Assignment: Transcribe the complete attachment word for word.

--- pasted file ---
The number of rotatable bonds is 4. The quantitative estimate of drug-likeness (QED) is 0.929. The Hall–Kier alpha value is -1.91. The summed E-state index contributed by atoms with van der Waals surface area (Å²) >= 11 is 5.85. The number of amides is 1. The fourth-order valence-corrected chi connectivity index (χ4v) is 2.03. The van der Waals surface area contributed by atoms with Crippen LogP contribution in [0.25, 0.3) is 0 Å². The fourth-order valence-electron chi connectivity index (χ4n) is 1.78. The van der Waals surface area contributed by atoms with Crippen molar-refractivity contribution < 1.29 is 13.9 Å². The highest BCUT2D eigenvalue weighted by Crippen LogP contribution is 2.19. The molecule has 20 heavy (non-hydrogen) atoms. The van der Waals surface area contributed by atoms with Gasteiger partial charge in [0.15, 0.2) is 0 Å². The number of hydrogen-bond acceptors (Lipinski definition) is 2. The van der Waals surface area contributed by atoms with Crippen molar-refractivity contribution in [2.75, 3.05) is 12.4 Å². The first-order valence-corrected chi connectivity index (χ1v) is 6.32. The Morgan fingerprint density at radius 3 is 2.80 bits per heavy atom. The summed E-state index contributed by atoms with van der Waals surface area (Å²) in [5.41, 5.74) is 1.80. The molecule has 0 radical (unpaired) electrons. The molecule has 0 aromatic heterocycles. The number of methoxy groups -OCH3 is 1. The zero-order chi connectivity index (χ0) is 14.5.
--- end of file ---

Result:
The number of rotatable bonds is 4. The quantitative estimate of drug-likeness (QED) is 0.929. The Hall–Kier alpha value is -1.91. The summed E-state index contributed by atoms with van der Waals surface area (Å²) >= 11 is 5.85. The number of amides is 1. The fourth-order valence-corrected chi connectivity index (χ4v) is 2.03. The van der Waals surface area contributed by atoms with Crippen LogP contribution in [0.25, 0.3) is 0 Å². The fourth-order valence-electron chi connectivity index (χ4n) is 1.78. The van der Waals surface area contributed by atoms with Crippen molar-refractivity contribution < 1.29 is 13.9 Å². The highest BCUT2D eigenvalue weighted by Crippen LogP contribution is 2.19. The molecule has 20 heavy (non-hydrogen) atoms. The van der Waals surface area contributed by atoms with Gasteiger partial charge in [0.15, 0.2) is 0 Å². The number of hydrogen-bond acceptors (Lipinski definition) is 2. The van der Waals surface area contributed by atoms with Crippen molar-refractivity contribution in [2.75, 3.05) is 12.4 Å². The first-order valence-corrected chi connectivity index (χ1v) is 6.32. The Morgan fingerprint density at radius 3 is 2.80 bits per heavy atom. The summed E-state index contributed by atoms with van der Waals surface area (Å²) in [5.41, 5.74) is 1.80. The molecule has 0 radical (unpaired) electrons. The molecule has 0 aromatic heterocycles. The number of methoxy groups -OCH3 is 1. The zero-order chi connectivity index (χ0) is 14.5.